It is likely they will keep coming home for a few weeks, then they may stay away over night, (usually during a full moon). Mallards usually take flight at dusk and dawn. They will appreciate being fed when they return home, but may stay away for longer and longer periods of time.

If you are lucky enough to have a pond on your garden, the mallards may decide to stay and become resident, in which case be prepared for more ducklings the next year!

Do not ever be tempted to clip the wings of a wild mallard, nor keep it enclosed after it can fly to ‘try and keep it safe’. Although quite used to humans in lots of areas, mallards are still wild birds and flight is an essential part of their life.

Unless there are exceptional circumstances and the duck is disabled in some way, you should ALWAYS give mallards the option of flight even though some may never fly further than the end of your garden.

Release is both the saddest and the happiest of experiences. Watching rescued mallard ducks you have raised, fly away, is a privilege not many people get to experience.

Legal considerations (UK)

When you come across any abandoned or injured wildlife you need to be aware of the legal considerations. Without going into detail you must never take an animal from the wild unless you are 100% sure the duckling is injured, abandoned or orphaned.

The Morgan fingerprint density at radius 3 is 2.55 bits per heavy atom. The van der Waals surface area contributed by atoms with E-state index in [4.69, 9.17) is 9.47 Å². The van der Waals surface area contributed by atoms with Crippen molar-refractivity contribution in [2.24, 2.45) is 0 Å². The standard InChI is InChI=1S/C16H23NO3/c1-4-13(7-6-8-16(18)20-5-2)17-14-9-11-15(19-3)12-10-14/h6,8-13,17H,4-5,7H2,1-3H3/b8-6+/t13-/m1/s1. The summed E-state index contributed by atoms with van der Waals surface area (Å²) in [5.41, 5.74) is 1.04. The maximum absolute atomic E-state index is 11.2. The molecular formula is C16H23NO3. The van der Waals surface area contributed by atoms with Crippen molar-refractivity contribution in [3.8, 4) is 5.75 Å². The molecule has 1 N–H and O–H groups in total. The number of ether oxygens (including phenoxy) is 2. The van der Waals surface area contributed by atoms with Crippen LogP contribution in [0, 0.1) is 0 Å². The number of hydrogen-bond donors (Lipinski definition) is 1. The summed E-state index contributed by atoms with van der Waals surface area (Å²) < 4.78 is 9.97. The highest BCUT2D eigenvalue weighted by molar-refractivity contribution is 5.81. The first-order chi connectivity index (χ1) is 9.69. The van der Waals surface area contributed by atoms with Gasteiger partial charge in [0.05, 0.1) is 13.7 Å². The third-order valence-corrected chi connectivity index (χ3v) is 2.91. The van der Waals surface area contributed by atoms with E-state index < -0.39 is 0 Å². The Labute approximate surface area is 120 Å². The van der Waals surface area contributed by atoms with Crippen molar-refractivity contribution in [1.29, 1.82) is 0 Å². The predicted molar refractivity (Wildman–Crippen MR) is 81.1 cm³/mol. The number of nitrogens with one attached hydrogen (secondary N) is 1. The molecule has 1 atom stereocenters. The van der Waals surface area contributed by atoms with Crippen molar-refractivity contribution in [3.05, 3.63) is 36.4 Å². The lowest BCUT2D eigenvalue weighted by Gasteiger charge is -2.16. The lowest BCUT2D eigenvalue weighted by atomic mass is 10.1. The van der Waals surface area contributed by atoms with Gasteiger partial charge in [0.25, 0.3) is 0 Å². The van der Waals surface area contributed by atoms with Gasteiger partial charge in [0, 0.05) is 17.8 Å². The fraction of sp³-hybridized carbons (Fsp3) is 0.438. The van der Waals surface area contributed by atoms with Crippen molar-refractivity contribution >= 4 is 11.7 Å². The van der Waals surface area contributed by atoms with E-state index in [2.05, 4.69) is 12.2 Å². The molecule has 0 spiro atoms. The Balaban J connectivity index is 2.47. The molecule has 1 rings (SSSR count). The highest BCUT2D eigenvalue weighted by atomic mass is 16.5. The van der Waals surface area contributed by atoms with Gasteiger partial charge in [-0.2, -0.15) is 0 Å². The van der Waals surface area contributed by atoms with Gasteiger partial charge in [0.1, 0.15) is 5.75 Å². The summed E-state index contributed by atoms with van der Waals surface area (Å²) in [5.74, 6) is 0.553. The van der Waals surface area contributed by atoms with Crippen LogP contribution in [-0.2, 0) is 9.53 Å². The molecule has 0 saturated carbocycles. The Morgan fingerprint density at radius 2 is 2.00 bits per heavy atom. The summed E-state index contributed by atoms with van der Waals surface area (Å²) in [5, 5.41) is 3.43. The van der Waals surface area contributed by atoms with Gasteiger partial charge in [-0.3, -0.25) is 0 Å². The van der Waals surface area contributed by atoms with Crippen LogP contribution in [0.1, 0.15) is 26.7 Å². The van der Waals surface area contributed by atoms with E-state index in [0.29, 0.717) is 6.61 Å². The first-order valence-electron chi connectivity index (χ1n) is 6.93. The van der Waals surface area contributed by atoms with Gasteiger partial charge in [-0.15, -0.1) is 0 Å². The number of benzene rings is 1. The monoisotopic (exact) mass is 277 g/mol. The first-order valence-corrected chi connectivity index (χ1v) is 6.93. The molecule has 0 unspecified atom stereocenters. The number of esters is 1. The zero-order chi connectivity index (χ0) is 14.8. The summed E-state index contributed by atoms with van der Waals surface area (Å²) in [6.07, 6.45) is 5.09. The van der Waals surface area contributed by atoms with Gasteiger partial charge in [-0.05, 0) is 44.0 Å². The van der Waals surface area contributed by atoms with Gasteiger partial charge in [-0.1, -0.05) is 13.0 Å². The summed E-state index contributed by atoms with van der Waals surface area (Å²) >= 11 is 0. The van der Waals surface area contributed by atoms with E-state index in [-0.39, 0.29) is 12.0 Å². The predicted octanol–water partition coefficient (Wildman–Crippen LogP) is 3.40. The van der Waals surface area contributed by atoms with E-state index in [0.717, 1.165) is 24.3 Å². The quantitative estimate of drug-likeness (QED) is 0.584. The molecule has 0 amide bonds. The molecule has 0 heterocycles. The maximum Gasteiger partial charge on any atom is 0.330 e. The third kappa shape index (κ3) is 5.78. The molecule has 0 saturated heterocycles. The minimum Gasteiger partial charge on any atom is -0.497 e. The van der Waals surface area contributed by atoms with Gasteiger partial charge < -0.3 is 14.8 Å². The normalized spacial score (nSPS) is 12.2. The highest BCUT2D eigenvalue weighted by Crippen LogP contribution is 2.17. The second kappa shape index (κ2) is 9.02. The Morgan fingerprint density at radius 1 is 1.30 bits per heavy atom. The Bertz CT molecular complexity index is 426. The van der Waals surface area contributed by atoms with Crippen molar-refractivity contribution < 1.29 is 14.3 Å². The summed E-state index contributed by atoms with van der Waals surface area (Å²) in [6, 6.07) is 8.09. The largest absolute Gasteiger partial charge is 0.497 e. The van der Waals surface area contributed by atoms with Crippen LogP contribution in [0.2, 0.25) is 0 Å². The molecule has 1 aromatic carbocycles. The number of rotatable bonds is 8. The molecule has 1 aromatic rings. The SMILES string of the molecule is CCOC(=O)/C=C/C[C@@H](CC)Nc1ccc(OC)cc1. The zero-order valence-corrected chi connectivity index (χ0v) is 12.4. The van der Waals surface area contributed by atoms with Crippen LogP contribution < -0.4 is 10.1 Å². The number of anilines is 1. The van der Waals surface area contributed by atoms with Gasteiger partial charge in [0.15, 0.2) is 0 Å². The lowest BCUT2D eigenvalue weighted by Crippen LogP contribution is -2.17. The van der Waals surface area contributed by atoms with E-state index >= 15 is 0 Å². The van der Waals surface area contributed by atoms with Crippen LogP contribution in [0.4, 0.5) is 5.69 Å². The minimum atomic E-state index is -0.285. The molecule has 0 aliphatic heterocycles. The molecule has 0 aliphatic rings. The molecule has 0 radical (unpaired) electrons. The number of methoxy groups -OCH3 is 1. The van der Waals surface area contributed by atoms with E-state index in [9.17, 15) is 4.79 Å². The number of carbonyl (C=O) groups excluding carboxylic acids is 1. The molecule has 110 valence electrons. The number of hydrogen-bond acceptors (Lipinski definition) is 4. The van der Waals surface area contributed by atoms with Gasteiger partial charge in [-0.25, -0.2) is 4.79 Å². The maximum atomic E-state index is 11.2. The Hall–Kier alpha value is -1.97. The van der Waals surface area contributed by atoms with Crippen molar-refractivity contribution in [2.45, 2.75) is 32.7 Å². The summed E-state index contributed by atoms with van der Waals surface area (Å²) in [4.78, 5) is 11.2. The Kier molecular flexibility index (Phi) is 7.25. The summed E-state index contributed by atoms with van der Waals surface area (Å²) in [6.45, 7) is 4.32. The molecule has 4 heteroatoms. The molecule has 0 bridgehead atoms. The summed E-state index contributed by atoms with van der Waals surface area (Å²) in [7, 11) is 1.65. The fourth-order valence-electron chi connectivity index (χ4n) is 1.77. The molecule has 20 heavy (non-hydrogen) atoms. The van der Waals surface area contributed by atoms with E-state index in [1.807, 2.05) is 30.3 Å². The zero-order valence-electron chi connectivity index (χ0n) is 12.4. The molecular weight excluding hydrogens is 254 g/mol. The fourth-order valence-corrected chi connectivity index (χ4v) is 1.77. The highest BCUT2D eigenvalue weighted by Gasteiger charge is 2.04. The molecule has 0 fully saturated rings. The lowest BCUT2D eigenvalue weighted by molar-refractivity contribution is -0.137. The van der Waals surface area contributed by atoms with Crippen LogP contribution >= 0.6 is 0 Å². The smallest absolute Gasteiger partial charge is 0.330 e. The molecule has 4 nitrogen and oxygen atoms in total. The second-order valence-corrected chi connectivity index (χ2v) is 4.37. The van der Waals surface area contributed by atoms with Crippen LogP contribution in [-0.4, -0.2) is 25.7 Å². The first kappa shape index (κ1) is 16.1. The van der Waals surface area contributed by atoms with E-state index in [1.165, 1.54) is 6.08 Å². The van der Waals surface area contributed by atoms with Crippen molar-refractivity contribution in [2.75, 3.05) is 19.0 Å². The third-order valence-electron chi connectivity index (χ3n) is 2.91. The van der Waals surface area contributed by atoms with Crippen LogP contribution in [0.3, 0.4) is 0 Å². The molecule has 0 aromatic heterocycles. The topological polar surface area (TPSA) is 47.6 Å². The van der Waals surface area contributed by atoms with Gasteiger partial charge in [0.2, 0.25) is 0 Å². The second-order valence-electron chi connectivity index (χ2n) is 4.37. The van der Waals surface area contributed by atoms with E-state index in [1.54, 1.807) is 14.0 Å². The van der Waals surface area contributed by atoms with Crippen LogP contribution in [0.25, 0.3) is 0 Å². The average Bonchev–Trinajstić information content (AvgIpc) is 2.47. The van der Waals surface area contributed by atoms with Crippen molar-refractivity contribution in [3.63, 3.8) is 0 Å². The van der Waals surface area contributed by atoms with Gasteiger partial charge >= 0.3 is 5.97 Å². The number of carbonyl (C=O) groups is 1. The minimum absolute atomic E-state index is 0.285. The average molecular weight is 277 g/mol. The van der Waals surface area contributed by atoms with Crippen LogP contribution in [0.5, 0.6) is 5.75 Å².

Ducklings often get separated from their parents and can often be seen on ponds alone, or on grass alone. Their mum may not be anywhere in sight. They should be left alone unless:

  • Injured
  • Cold and wet
  • Out of water / sinking in water
  • Being attacked
  • In imminent danger
  • Found in an isolated area with no other ducks around

If you are concerned please try and watch it for at least 2 hours before you remove it. A ducking should look fluffy, rather than wet and slick.

Once you have them, you must go to reasonable lengths to get them professional care at either a vets or a wildlife rescue organisation. You must not release a duckling back into the wild until it is able to survive on its own.

If the duckling is on private land try and seek permission from the land owner.

Sexing Mallards

Mallards all have the same plumage until they are about 7-9 months old when the drakes start to develop the colourful feathers. You can tell their sex from about 8 weeks old by their voice.

Sexng Young Mallard Ducks

The drakes have a nasal ‘raab’ sound and the females have the more traditional quack. Drakes also tend to develop a greenish hue with black to their bills while females are more orange/yellow with black.

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Zoe Brodie-James

Zoe lives in Dorset and is a slave to rescued domestic ducks, roman geese, chickens & freeloading, wheat hoovering, rescued wild mallards (who don’t seem to ever want to leave home). She spent her university years studying commercial duck welfare, animal ethics and domestic duck behaviour.